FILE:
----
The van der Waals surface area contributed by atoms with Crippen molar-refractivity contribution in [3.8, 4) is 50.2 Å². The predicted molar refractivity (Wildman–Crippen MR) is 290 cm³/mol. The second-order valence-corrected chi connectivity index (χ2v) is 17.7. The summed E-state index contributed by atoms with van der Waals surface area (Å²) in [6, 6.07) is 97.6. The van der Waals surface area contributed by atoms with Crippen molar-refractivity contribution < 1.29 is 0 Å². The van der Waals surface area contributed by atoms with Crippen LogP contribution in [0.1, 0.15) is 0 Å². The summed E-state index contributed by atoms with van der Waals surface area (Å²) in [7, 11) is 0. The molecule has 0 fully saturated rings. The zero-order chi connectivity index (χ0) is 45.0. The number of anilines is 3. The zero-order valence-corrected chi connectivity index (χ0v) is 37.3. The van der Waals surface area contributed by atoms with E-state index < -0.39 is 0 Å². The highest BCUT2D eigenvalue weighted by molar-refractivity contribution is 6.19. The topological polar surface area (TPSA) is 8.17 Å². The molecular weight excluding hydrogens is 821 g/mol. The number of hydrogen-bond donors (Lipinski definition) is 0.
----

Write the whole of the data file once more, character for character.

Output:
The van der Waals surface area contributed by atoms with Crippen molar-refractivity contribution in [3.8, 4) is 50.2 Å². The predicted molar refractivity (Wildman–Crippen MR) is 290 cm³/mol. The second-order valence-corrected chi connectivity index (χ2v) is 17.7. The summed E-state index contributed by atoms with van der Waals surface area (Å²) in [6, 6.07) is 97.6. The van der Waals surface area contributed by atoms with Crippen molar-refractivity contribution < 1.29 is 0 Å². The van der Waals surface area contributed by atoms with Crippen LogP contribution in [0.1, 0.15) is 0 Å². The summed E-state index contributed by atoms with van der Waals surface area (Å²) in [7, 11) is 0. The molecule has 0 fully saturated rings. The zero-order chi connectivity index (χ0) is 45.0. The number of anilines is 3. The zero-order valence-corrected chi connectivity index (χ0v) is 37.3. The van der Waals surface area contributed by atoms with E-state index < -0.39 is 0 Å². The highest BCUT2D eigenvalue weighted by molar-refractivity contribution is 6.19. The topological polar surface area (TPSA) is 8.17 Å². The molecular weight excluding hydrogens is 821 g/mol. The number of hydrogen-bond donors (Lipinski definition) is 0.